Senate Proposal to Revise HARP 2”
I have commented a number of times regarding some of the problems with the HARP 2 program. It is certainly way better than the HAMP program that was a complete bust. Some of the issues that I have written about are now being proposed that would make more people eligible.
We are closing HARP loans, which is helping many that own homes that have more debt than the properties are worth. These folks are not willing to default on their mortgages, but want to take advantage of lower interest rates.
From everything that we are hearing, the bill is getting favorable reviews from both parties, which is a good sign for the bill becoming reality in the near future.
Senate Proposal to Revise HARP 2.0 Nets Industry Backing
The Responsible Homeowner Refinancing Act of 2012, introduced this month by Sens. Robert Menendez (D-New Jersey) and Barbara Boxer (D-California), received backing from witnesses at a Senate Banking Committee hearing Thursday.
The bill aims to address what the senators say are barriers impeding the success of the recently revised Home Affordable Refinance Program, commonly referred to as HARP 2.0.
Speaking before the committee, Menendez said, “The goal of the bill is very simple. Any homeowner with a Fannie or Freddie loan should be able to get a pre-approved package in the mail from their lender, sign on the dotted line, and automatically be put into a refinanced loan that saves them hundreds of dollars a month. No more lending bureaucracy. No more red tape.”
The bill aims to eliminate all upfront fees and appraisal costs for refinances, prohibit second-lien holders from unreasonably hindering refinances, and penalize mortgage insurers who refuse to transfer coverage to refinanced loans without due cause.
The bill also addresses specific competition barriers inherent in HARP 2.0.
The original HARP, introduced by the administration in 2009, aimed to refinance loans for 4 million to 5 million homeowners. To date, about 1.2 million homeowners have refinanced their loans through HARP, according to testimony from Mark Zandi, chief economist and co-founder of Moody’s Analytics.
A little more than 100,000 of those refinances have gone to underwater homeowners.
So far, HARP has been “a disappointment,” according to Zandi. However, Zandi did note that the changes set forth in HARP 2.0 are an improvement, and he projects the revised program will help 2.5 million to 3 million homeowners.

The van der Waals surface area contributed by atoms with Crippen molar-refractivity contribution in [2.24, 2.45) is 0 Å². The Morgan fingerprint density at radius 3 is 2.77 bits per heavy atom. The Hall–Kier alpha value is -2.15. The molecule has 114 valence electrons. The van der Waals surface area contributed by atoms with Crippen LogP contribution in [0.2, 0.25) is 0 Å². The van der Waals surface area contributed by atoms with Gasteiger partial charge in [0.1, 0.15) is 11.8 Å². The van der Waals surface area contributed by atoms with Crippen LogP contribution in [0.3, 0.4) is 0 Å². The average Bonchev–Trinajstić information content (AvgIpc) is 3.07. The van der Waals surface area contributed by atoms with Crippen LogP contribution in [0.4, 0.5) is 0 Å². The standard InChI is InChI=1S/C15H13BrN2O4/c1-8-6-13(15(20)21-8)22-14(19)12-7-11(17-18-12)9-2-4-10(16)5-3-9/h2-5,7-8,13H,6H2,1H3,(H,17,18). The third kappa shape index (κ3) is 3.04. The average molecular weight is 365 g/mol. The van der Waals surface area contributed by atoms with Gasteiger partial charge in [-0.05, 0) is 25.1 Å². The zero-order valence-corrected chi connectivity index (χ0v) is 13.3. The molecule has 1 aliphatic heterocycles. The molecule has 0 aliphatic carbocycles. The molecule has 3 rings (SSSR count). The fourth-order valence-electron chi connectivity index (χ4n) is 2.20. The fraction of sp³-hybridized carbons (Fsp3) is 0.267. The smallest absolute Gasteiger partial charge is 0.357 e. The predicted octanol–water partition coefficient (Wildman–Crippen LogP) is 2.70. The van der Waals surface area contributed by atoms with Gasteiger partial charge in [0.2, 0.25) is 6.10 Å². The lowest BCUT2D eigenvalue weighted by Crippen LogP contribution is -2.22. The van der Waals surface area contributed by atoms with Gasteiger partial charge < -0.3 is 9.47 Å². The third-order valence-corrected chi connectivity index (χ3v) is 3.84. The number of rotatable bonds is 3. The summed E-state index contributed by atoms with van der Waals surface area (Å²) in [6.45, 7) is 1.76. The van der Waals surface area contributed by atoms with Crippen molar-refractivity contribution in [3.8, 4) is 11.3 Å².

“Policy steps to facilitate more refinancing are among the most straightforward ways to help
the housing market and the economy,” Zandi stated during Thursday’s hearing.
Given the progress of HARP 2.0, Zandi says HARP should be extended to all Fannie and Freddie loans, adding that, “We should do it quickly because mortgage rates are very low, and this is such a good time to refinance.”
The National Association of Realtors (NAR) predicts the new bill would aid in refinancing 3 million loans, saving borrowers a total of $4.5 billion to $4.8 billion per year, which translates to about $2,800 per year for each individual homeowner, according to testimony from NAR President Moe Veissi.
Veissi supports the Responsible Homeowner Refinancing Act of 2012 and stated that policymakers should do what they can to promote homeownership, which he said “is inextricably linked to a healthy community and a healthy American economy.”
Bill Emerson, CEO of Quicken Loans also spoke in support of the bill, stressing the importance of leveling the playing field for originators in refinance actions.
Under HARP 2.0, a loan’s current servicer can refinance the loan without income or asset verification, while a new originator must go through the full underwriting process, exposing them to more risk.
“Because the new originators have more difficult underwriting requirements than same servicers, the new originators bear a much higher degree of repurchase risk via their representations and warranties,” Emerson stated in his written testimony
The result, he says, is a reluctance among originators to participate in HARP 2.0.
Emerson also suggested that large servicers do not have the capacity to refinance the millions of eligible loans they currently service.
The new bill will level the playing field for originators, expanding HARP’s impact, according to Emerson.
While the bill’s sponsors and Thursday’s panelists insist the refinances will come at no cost to taxpayers, “there is a loser in this, and that’s the investor,” Zandi stated.
However, Zandi says mortgage-backed securities (MBS) investors are aware of and account for prepayment risk. Furthermore, so far, MBS investors have been perhaps the greatest beneficiaries of government policy throughout the financial crisis, according to Zandi.
The bill proposed by Menendez and Boxer is one of three recent proposals to increase refinancing options for Americans.
Joe Petrowsky, NMLS #6869
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